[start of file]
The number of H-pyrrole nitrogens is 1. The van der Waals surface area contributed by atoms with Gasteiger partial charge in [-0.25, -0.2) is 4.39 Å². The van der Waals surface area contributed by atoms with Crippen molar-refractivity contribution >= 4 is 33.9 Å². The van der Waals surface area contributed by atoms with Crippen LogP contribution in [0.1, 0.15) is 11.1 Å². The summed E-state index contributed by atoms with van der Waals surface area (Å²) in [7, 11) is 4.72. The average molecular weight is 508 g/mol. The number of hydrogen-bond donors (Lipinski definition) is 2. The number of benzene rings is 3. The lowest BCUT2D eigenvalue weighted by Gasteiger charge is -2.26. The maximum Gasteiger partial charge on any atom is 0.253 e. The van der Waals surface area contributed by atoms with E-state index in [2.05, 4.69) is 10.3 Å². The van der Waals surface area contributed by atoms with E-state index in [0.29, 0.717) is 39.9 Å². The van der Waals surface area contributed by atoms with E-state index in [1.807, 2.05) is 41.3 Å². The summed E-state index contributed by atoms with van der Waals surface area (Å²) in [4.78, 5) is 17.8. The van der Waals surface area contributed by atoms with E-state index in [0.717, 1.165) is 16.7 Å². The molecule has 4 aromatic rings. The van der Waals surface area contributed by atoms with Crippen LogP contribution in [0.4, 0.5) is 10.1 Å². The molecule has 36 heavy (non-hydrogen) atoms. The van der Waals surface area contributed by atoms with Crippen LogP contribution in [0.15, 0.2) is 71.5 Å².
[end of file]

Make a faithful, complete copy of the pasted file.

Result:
The number of H-pyrrole nitrogens is 1. The van der Waals surface area contributed by atoms with Gasteiger partial charge in [-0.25, -0.2) is 4.39 Å². The van der Waals surface area contributed by atoms with Crippen molar-refractivity contribution >= 4 is 33.9 Å². The van der Waals surface area contributed by atoms with Crippen LogP contribution in [0.1, 0.15) is 11.1 Å². The summed E-state index contributed by atoms with van der Waals surface area (Å²) in [7, 11) is 4.72. The average molecular weight is 508 g/mol. The number of hydrogen-bond donors (Lipinski definition) is 2. The number of benzene rings is 3. The lowest BCUT2D eigenvalue weighted by Gasteiger charge is -2.26. The maximum Gasteiger partial charge on any atom is 0.253 e. The van der Waals surface area contributed by atoms with E-state index in [2.05, 4.69) is 10.3 Å². The van der Waals surface area contributed by atoms with E-state index in [0.29, 0.717) is 39.9 Å². The van der Waals surface area contributed by atoms with E-state index in [1.807, 2.05) is 41.3 Å². The summed E-state index contributed by atoms with van der Waals surface area (Å²) in [4.78, 5) is 17.8. The van der Waals surface area contributed by atoms with E-state index in [0.717, 1.165) is 16.7 Å². The molecule has 4 aromatic rings. The van der Waals surface area contributed by atoms with Crippen LogP contribution in [0.4, 0.5) is 10.1 Å². The molecule has 36 heavy (non-hydrogen) atoms. The van der Waals surface area contributed by atoms with Crippen LogP contribution in [0.15, 0.2) is 71.5 Å².